INDIANAPOLIS (WISH) – A state lawmaker has introduced a measure calling on random drug tests for high school athletes.
Republican state Sen. Jean Leising wants to send a strong message to students across the state: “If you want to play on your school’s athletic team, you have to be willing to take a drug test.”
The Republican from Oldenburg said she has heard parents share instances of student-athletes doing drugs.
“I think this would be a deterrent for those kids to be engaged in any kind of drug activities, because if they realized they were subject to drug testing, and they are that star athlete or that prize cheerleader, they’re going to be reluctant to participate in illegal drugs,” Leising said.
She added, “This is just another tool that would give the school, the athletic department, the opportunity to make sure their kids are clean.”
Bobby Cox is commissioner of the Indiana High School Athletic Association.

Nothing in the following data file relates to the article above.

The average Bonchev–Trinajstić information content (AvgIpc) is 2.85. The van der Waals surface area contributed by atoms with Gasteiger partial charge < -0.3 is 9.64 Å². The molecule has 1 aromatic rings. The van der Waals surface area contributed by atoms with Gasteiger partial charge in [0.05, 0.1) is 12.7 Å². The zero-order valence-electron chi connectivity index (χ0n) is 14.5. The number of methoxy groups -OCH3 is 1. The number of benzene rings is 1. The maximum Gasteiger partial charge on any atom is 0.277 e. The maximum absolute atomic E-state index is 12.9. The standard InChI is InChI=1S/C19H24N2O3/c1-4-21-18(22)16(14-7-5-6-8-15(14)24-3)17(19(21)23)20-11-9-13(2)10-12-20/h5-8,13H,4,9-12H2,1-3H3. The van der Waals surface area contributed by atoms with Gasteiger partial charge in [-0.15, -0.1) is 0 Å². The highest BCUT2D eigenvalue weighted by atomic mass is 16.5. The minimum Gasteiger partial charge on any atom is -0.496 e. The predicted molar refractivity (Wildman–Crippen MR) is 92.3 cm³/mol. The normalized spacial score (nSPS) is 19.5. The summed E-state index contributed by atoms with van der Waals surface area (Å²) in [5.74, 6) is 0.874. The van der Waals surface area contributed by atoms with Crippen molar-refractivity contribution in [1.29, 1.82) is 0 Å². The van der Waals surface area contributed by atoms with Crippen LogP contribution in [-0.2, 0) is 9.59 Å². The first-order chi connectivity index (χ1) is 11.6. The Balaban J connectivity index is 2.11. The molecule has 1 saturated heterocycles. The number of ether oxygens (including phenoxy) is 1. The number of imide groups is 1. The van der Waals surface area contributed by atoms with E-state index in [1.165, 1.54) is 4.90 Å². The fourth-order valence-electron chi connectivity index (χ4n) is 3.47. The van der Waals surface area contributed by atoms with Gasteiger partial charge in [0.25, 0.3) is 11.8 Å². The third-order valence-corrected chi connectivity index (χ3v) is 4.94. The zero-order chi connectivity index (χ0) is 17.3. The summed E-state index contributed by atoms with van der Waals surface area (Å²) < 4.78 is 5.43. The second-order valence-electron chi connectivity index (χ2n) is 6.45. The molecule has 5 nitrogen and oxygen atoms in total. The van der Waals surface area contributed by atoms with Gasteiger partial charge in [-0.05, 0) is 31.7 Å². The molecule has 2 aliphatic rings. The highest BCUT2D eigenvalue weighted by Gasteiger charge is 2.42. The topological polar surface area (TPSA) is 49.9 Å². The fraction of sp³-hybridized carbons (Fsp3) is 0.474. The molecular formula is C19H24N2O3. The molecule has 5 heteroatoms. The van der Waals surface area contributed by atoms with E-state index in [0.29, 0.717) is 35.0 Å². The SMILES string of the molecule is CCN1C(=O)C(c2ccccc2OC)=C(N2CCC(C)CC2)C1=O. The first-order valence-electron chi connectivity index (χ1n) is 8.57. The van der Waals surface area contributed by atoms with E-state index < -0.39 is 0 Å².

“I think our member schools are doing a pretty good job enforcing their substance abuse policies that they’ve already authored themselves,” Cox said Thursday. “I don’t know that adding this type of an expense and mandating this on our high schools is the answer that’s going to detour young people from participating in things they shouldn’t be doing.”
Cox added. “I’ve never been a real fan of random drug testing. It hasn’t ever proven to be very effective.”
About the proposed legislation, Cox asked, “Why aren’t we randomly drug testing all students? Why are we isolating athletic activities? Shouldn’t we be testing the band? Shouldn’t we be testing the drama club? Those types of things in the high school scheme of things are just as important.”
Chris Brodnik, a former football player, said he does not think the bill is needed.
“When I was in high school, to play sports, you had to sign a code of conduct contract that would already state that,” Bodnik said.
But other people disagreed.
“It should be done because of the fact it helps with athletes and it helps the integrity of everything,” Sean Martin of Indianapolis said.
Online legislative information shows Leising’s measure was assigned to the Senate Committee on Education and Career Development, but the bill has not yet been assigned a hearing before that panel.